Many hon. Members have referred to the down-turn in investment which is now taking place and which is expected to be worse next year. It is worth noting that the level of investment at present has turned down before it reached as high a peak as it reached in 1961. It has turned down rather sooner than one would have expected. I have the impression that the Government think that all they need to do to boost it is either to juggle a little with investment grants or to announce that they hope to get into the Common Market, and that all will be well afterwards. Something much more radical needs to be done. The position has gone beyond the need merely to do a little titivating. We need very far-reaching, radical changes, and whole changes in attitudes.
I suggest that investment is down for a number of reasons. First, industrialists are not yet getting a very large return on investment that they have already made. If someone is not getting very much back from a large expenditure he is very unlikely to embark on increased expenditure for the future. At the moment industrialists do not look like getting increased output or increased sales to use up the capacity that they have already got. [column 570]
Secondly, there is little money in the kitty. There is little ready cash in industry's coffers. If there is any the Chancellor has had it or will have it in the £1,000 million of Corporation Tax on 1st January. If a person has not got any money, or has only very little money, it is not exactly wise to borrow at 7½ per cent. in order to invest when he cannot sell his existing output. Many companies have spent money on over-expansion or over-modernisation and have not had enough cash to tide them over the immediate difficult times. Naturally, if they have money it is important that they should get through those difficult times before embarking on further expenditure.
The third reason why investment is down is that it is quite clear that the Government dislike the fruits of investment going to those who supply the money to invest. We have had many statements from time to time on both profits and dividends. On 22nd November Michael Stewartthe First Secretary made a very tortuous statement on profits. He was not prepared to say that they should be encouraged, but he very reluctantly said that certain of them should not be discouraged. He said:
“We must notice, however, that where profits are increased without improper effects on prices—that is to say, by better management—they must then be regarded as a legitimate form of income which should not be discouraged. But where there is an excessive growth of profits it is open to the Government to take fiscal measures to deal with them.” —[Official Report, 2nd November, 1966; Vol. 736, c. 1154.]
The First Secretary knows that everyone on either side of industry is aware of the fact that when business is booming there are good profits, good dividends and good wages. Industry and labour as a whole are either prosperous or in a depression together. The interests of both those who supply the capital and those who supply the labour are one and the same. Unless we agree that those who supply the capital are entitled to a good return on it, sufficient risk capital will not be forthcoming to make the required investment.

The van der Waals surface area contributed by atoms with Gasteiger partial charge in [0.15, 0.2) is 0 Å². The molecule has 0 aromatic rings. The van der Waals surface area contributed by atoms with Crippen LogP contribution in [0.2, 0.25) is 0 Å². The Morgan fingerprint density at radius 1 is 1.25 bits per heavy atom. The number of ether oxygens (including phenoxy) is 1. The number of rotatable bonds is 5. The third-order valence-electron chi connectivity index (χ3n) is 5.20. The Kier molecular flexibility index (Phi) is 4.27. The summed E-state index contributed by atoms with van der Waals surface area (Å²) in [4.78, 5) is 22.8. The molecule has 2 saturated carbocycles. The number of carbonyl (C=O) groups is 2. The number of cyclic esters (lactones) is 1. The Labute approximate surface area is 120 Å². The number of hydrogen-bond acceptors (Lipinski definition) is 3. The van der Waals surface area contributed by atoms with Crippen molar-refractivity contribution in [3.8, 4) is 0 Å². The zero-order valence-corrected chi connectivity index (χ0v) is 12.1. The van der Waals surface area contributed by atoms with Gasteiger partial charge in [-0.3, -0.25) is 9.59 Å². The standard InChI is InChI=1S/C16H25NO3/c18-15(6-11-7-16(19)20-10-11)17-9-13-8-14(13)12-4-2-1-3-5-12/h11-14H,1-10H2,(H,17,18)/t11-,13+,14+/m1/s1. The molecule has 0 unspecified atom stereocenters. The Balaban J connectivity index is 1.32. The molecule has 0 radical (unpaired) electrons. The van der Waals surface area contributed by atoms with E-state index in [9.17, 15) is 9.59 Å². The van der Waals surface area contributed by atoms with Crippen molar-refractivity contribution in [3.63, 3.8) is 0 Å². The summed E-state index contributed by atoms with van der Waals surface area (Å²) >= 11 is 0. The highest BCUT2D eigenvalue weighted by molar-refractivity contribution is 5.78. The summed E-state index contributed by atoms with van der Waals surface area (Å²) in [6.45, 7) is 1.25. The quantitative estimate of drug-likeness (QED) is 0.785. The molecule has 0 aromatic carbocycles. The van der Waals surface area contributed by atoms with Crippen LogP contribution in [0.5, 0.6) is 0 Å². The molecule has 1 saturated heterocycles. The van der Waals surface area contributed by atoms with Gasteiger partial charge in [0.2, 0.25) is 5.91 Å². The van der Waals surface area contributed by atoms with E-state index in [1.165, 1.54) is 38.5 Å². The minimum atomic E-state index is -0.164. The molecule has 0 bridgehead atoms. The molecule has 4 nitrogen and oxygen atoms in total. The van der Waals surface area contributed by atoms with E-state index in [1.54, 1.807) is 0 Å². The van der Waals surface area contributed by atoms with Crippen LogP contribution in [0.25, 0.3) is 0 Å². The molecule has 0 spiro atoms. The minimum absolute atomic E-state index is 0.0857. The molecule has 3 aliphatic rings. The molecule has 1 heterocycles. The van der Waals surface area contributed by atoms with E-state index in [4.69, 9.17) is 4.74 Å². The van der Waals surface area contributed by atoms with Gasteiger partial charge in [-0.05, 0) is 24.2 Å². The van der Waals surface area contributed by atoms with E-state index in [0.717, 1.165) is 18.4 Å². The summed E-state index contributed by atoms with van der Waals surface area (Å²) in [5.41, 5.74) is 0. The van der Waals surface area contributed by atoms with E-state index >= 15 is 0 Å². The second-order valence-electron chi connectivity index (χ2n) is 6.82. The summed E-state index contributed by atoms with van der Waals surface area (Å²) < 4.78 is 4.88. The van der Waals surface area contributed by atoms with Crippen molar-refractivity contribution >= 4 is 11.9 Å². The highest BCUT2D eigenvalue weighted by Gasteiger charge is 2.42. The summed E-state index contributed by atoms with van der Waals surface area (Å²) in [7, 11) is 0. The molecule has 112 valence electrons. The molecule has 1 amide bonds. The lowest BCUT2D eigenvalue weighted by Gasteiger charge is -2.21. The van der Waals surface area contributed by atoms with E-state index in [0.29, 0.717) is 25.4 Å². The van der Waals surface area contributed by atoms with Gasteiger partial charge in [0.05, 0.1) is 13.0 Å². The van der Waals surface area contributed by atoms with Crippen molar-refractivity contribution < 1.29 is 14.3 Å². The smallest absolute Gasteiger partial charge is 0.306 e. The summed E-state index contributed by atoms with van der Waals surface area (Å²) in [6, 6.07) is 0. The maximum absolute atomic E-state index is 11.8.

Another reason why investment has turned down is the changed system for investment allowances. The Chancellor pointed out with great flourish at Question Time that Douglas Jaythe President of the Board of Trade had recently announced how to [column 571]get increased cash, but he did not say that all that the President announced was that it was now possible to get a form to fill in—and that one had to be jolly careful to apply for the right form, and there are nine of them. First, it is necessary to discover which form one wants.
That is all that one can do at the moment. One can fill the thing in, but one cannot even return it yet because there is no one to receive it. One cannot return it anyway until, I believe, 16th January, and then can only make an application for investment grant in respect of expenditure made over about six weeks last year. When one has actually got the right form and filled it in and sent it off, the earliest one can get the cash is next July.
Only the Chancellor could make a great flourish about that. It is absolutely useless. All it means is that there will be many more forms to fill in. One contributory factor for the downturn in investment is this. If the Government want more investment, why did they put the Selective Employment Tax on the construction industry?
There is one more point of detail which I hope that the President of the Board of Trade will answer. I think that he agrees that we should get more investment, but his Department is not exactly encouraging it in every direction. Tonight, at midnight, I believe, the 10 per cent. surcharge comes off. Is that so?
Yes, it is. In some sectors of imports there has already been an increase of 14 per cent. on the tariff, with regard particularly to machinery which is not constructed in this country. In those cases, it has previously been possible to import machinery and get complete relief from the tariff. That relief has been stopped, and, from 1st October, the right hon. Gentleman has reimposed a tariff of 14 per cent. on that kind of machinery.